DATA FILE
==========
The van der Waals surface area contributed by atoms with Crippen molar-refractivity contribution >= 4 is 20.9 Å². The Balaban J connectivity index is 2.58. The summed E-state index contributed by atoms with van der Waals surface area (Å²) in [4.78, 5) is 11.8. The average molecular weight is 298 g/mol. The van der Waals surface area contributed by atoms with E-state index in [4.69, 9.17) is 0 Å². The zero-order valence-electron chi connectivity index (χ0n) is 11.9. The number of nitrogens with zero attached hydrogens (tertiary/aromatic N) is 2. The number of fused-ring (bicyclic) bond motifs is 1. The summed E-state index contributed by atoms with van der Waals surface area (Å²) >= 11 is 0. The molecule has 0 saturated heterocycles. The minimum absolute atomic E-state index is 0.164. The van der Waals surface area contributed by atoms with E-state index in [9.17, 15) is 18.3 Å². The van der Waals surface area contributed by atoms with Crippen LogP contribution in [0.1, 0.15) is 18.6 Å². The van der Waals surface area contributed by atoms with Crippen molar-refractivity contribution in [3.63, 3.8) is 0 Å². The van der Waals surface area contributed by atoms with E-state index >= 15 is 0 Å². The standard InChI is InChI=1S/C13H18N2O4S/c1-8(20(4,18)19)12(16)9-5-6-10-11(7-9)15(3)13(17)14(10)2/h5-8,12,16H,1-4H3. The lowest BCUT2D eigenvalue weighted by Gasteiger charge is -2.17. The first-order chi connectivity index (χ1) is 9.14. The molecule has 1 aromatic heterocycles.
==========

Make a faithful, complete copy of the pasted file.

The van der Waals surface area contributed by atoms with Crippen molar-refractivity contribution >= 4 is 20.9 Å². The Balaban J connectivity index is 2.58. The summed E-state index contributed by atoms with van der Waals surface area (Å²) in [4.78, 5) is 11.8. The average molecular weight is 298 g/mol. The van der Waals surface area contributed by atoms with E-state index in [4.69, 9.17) is 0 Å². The zero-order valence-electron chi connectivity index (χ0n) is 11.9. The number of nitrogens with zero attached hydrogens (tertiary/aromatic N) is 2. The number of fused-ring (bicyclic) bond motifs is 1. The summed E-state index contributed by atoms with van der Waals surface area (Å²) >= 11 is 0. The molecule has 0 saturated heterocycles. The minimum absolute atomic E-state index is 0.164. The van der Waals surface area contributed by atoms with E-state index in [9.17, 15) is 18.3 Å². The van der Waals surface area contributed by atoms with Crippen LogP contribution in [0.1, 0.15) is 18.6 Å². The van der Waals surface area contributed by atoms with Crippen molar-refractivity contribution in [3.63, 3.8) is 0 Å². The van der Waals surface area contributed by atoms with E-state index >= 15 is 0 Å². The standard InChI is InChI=1S/C13H18N2O4S/c1-8(20(4,18)19)12(16)9-5-6-10-11(7-9)15(3)13(17)14(10)2/h5-8,12,16H,1-4H3. The lowest BCUT2D eigenvalue weighted by Gasteiger charge is -2.17. The first-order chi connectivity index (χ1) is 9.14. The molecule has 1 aromatic heterocycles.